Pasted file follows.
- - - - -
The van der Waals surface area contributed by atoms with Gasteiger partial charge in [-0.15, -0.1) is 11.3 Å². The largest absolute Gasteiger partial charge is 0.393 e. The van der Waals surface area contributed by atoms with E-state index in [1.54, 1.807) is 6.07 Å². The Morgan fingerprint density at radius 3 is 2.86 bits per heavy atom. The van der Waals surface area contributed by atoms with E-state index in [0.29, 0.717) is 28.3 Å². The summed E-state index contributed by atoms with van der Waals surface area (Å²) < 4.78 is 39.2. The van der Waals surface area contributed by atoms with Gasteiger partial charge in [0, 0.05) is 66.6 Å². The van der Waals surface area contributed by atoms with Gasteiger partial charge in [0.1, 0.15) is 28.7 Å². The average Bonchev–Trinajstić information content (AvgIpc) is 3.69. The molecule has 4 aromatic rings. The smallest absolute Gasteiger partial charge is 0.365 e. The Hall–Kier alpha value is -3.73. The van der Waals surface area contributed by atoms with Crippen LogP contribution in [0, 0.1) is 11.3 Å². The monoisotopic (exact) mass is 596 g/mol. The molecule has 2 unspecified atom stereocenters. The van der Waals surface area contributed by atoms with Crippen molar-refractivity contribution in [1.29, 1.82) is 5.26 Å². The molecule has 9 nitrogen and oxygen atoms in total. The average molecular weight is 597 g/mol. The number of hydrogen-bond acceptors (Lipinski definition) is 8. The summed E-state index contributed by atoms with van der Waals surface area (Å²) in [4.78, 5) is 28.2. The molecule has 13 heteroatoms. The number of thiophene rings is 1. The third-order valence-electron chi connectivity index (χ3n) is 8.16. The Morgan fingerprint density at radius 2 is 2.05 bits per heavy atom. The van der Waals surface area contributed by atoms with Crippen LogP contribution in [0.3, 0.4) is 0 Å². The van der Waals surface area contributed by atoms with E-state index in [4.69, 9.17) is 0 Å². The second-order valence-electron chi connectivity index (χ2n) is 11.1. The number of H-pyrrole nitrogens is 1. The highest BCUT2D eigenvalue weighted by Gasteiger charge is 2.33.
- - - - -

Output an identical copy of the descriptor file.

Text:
The van der Waals surface area contributed by atoms with Gasteiger partial charge in [-0.15, -0.1) is 11.3 Å². The largest absolute Gasteiger partial charge is 0.393 e. The van der Waals surface area contributed by atoms with E-state index in [1.54, 1.807) is 6.07 Å². The Morgan fingerprint density at radius 3 is 2.86 bits per heavy atom. The van der Waals surface area contributed by atoms with E-state index in [0.29, 0.717) is 28.3 Å². The summed E-state index contributed by atoms with van der Waals surface area (Å²) < 4.78 is 39.2. The van der Waals surface area contributed by atoms with Gasteiger partial charge in [0, 0.05) is 66.6 Å². The van der Waals surface area contributed by atoms with Gasteiger partial charge in [0.1, 0.15) is 28.7 Å². The average Bonchev–Trinajstić information content (AvgIpc) is 3.69. The molecule has 4 aromatic rings. The smallest absolute Gasteiger partial charge is 0.365 e. The Hall–Kier alpha value is -3.73. The van der Waals surface area contributed by atoms with Crippen LogP contribution in [0, 0.1) is 11.3 Å². The monoisotopic (exact) mass is 596 g/mol. The molecule has 2 unspecified atom stereocenters. The van der Waals surface area contributed by atoms with Crippen molar-refractivity contribution in [1.29, 1.82) is 5.26 Å². The molecule has 9 nitrogen and oxygen atoms in total. The average molecular weight is 597 g/mol. The number of hydrogen-bond acceptors (Lipinski definition) is 8. The summed E-state index contributed by atoms with van der Waals surface area (Å²) in [4.78, 5) is 28.2. The molecule has 13 heteroatoms. The number of thiophene rings is 1. The third-order valence-electron chi connectivity index (χ3n) is 8.16. The Morgan fingerprint density at radius 2 is 2.05 bits per heavy atom. The van der Waals surface area contributed by atoms with Crippen LogP contribution in [0.3, 0.4) is 0 Å². The van der Waals surface area contributed by atoms with E-state index in [4.69, 9.17) is 0 Å². The second-order valence-electron chi connectivity index (χ2n) is 11.1. The number of H-pyrrole nitrogens is 1. The highest BCUT2D eigenvalue weighted by Gasteiger charge is 2.33.